Tag: diversity

ID and eLearning Links (7/8/18)

Posted from Diigo. The rest of my favorite links are here.

Instructional Design and E-Learning Links

ID and E-Learning Links (12/4/2016)

  • Evidence on how to combat racism and bias (and how not to do it)

    tags:psychology equity diversity

    • “Telling people they’re racist, sexist, and xenophobic is going to get you exactly nowhere,” said Alana Conner, executive director of Stanford University’s Social Psychological Answers to Real-World Questions Center. “It’s such a threatening message. One of the things we know from social psychology is when people feel threatened, they can’t change, they can’t listen.”
    • In The Science of Equality, Godsil and her co-authors proposed several tactics that seem, based on the research, promising: presenting people with examples that break stereotypes, asking them to think about people of color as individuals rather than as a group, tasking them with taking on first-person perspectives of people of color, and increasing contact between people of different races. All of these interventions appear to reduce subconscious racial biases, while interracial contact appears most promising for reducing racial anxiety more broadly.
    • Godsil and her team also put forward tactics that can help people limit actions based on racial biases, such as getting people to slow down in their decision-making and teaching them about how subconscious processes can influence their impulses — even on issues unrelated to race — in order to push them to question their own objectivity. The research suggests these ideas have potential, but they generally seem to require that people are genuinely willing to reduce their biased behavior and actions.
  • Have you heard the myth that nonverbal communication is 80% or 93% of all communication? A number of different statistics are cited, hardly ever with a reference. This article breaks down the research that has been incorrectly generalized and misinterpreted.

    tags:communication psychology myth

Posted from Diigo. The rest of my favorite links are here.

Instructional Design and E-Learning Links

Best and Worst ID Projects

What are your most successful and least successful ID projects? Two graduate students have asked me this in interviews, and it’s a good question for reflection.

Most Successful

One of my favorite courses was an online graduate course on cultural competence for K-12 teachers. The evaluation for that course asked if it was a “transformative” experience for students. I knew I was setting a high bar when I wrote the evaluation, and I expected that most students would say that they learned from the course but that it didn’t really transform their teaching. However, about two thirds of the students said this course was truly transformative; it made them completely rethink their approach to teaching.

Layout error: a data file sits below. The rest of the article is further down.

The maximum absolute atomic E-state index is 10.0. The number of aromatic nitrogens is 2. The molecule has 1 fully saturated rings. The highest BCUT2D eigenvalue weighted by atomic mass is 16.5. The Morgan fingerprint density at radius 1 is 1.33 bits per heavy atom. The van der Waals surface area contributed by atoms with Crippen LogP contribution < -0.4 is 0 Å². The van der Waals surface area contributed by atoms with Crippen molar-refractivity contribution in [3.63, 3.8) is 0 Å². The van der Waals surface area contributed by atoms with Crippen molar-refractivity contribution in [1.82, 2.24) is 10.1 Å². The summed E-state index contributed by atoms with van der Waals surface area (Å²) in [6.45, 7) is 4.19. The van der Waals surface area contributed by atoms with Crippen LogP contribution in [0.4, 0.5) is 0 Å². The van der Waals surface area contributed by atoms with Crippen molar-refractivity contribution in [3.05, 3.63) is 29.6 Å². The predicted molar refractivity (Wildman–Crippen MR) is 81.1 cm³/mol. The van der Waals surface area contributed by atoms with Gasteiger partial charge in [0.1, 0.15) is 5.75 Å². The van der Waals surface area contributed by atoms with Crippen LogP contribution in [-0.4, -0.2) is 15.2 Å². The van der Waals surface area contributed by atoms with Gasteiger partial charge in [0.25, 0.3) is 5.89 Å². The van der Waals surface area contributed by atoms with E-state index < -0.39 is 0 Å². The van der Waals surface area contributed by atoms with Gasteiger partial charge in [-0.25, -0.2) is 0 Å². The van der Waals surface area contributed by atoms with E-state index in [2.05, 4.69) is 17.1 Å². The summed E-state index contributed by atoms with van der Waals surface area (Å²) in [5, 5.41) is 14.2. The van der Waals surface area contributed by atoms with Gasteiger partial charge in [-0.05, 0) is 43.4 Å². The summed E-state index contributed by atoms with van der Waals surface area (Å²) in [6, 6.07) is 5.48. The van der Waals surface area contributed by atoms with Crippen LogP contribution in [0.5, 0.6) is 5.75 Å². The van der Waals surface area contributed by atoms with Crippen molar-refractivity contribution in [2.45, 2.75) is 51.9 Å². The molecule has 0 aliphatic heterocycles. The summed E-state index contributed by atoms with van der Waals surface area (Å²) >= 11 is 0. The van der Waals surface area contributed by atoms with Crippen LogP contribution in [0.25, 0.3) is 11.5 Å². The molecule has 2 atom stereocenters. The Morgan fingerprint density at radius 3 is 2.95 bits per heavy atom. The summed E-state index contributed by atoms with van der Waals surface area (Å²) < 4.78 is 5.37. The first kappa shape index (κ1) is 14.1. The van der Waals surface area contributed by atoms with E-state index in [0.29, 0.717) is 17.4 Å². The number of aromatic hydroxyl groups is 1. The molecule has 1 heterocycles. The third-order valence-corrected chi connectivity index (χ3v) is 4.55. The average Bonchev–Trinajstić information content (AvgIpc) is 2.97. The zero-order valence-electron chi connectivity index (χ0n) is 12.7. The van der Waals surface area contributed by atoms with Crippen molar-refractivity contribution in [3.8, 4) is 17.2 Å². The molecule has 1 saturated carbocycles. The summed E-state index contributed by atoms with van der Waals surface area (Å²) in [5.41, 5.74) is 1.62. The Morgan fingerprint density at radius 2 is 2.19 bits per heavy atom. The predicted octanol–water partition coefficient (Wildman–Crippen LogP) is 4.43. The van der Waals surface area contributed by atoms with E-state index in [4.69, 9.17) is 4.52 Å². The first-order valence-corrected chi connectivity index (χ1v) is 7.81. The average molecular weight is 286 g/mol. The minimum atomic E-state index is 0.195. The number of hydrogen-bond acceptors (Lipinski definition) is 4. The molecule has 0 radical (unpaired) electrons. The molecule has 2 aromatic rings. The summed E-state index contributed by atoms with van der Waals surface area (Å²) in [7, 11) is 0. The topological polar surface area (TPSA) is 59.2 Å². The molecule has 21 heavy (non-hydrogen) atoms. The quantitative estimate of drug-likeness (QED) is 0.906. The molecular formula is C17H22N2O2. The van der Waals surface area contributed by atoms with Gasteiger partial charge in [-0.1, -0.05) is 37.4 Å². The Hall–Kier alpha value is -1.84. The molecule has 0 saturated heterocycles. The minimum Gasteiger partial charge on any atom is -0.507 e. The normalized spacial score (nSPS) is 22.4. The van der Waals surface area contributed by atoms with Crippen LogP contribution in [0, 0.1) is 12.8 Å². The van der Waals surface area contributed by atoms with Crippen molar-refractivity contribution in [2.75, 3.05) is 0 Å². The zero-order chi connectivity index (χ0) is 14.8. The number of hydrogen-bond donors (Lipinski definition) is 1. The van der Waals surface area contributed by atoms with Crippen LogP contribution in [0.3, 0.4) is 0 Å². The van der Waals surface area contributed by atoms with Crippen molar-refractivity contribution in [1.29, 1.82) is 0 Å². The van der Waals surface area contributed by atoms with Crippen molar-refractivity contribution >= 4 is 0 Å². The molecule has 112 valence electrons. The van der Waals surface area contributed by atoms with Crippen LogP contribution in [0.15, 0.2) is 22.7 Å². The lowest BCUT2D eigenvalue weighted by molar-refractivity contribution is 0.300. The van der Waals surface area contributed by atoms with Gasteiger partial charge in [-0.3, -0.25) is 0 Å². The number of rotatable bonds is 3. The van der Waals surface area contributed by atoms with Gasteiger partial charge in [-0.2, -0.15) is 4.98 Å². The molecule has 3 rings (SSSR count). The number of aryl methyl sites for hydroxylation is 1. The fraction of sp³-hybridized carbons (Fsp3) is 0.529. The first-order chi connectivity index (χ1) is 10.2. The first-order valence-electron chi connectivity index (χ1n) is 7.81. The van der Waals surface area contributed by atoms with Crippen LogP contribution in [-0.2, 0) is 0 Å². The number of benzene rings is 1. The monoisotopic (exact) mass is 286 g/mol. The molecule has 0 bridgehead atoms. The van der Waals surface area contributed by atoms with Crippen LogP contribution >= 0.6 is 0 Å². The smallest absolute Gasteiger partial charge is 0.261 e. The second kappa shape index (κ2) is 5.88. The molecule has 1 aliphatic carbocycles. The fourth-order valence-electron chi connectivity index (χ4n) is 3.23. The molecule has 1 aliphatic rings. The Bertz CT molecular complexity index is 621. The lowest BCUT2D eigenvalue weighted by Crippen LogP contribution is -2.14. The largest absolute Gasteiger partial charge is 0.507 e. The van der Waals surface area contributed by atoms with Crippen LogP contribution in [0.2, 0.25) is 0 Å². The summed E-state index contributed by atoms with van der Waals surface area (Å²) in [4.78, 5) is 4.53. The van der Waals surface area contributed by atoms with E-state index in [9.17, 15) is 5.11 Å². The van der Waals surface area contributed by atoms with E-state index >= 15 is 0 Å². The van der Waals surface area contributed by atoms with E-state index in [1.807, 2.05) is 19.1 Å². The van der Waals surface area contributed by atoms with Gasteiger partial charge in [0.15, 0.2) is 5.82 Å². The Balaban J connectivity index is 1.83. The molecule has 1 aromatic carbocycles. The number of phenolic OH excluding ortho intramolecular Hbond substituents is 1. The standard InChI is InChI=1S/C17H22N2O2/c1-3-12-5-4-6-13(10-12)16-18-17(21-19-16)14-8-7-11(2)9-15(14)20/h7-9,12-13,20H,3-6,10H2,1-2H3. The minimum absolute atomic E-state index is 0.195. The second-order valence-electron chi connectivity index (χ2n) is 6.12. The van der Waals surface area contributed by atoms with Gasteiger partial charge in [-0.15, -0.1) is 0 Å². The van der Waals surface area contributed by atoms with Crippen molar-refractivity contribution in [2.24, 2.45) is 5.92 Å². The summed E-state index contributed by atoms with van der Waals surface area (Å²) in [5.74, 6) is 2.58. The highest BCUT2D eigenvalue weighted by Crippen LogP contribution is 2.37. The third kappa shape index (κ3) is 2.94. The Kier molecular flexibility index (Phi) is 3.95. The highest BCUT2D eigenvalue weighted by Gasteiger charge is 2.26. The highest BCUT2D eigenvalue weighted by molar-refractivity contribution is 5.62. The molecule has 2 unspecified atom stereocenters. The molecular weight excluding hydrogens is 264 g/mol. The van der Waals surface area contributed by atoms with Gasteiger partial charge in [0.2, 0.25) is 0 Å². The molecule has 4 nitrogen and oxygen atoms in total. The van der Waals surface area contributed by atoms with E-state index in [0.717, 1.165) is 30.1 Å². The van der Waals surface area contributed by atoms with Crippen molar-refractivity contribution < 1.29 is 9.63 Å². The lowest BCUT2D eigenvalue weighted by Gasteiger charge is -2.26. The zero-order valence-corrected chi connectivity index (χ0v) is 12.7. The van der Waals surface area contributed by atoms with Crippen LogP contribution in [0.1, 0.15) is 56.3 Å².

It was a challenging course, and it really pushed people out of their comfort zones. That’s where the real learning happens regarding diversity though. We used storytelling successfully in that course to bring the theory to life and help people make emotional connections. Students also told many of their own stories and shared experiences in the discussion forums. I consider this one of my most successful projects because it really inspired people to change.

Screenshot from the diversity course
Part of a story used to teach identity development in the cultural competence course

Least Successful

One of my very first freelance projects was not successful, although it was an excellent learning experience for me. I made a number of mistakes that I now know to avoid. It was a subcontracted project, but I didn’t have a detailed Statement of Work (Mistake #1). I briefly discussed a scenario-based approach with the owner of the contracting company, and I thought he understood what I planned (Mistake #2). The client reviewed and approved the storyboard, but the owner never looked at anything until I had the full Captivate course completed. I didn’t make sure I got sign-offs from the owner at each stage (Mistake #3).

He was aghast that I hadn’t created a traditional “click next” page turner course and demanded (in all caps) that I scrap everything and completely recreate the whole course over a weekend. Since I couldn’t complete that amount of work in his time frame, I offered to either do a smaller revision over the weekend or a full revision in two weeks. He wouldn’t accept that his demand was impossible, so I didn’t get paid for the rest of the project. I know now to have better agreements in place, especially regarding reviews and revisions. If the owner had reviewed the course at the storyboard stage or we’d had a better definition of the course in the agreement, I’m sure we could have come up with a solution that worked for everyone.

Your Best and Worst?

What are your best and worst ID projects? What have you learned from those experiences?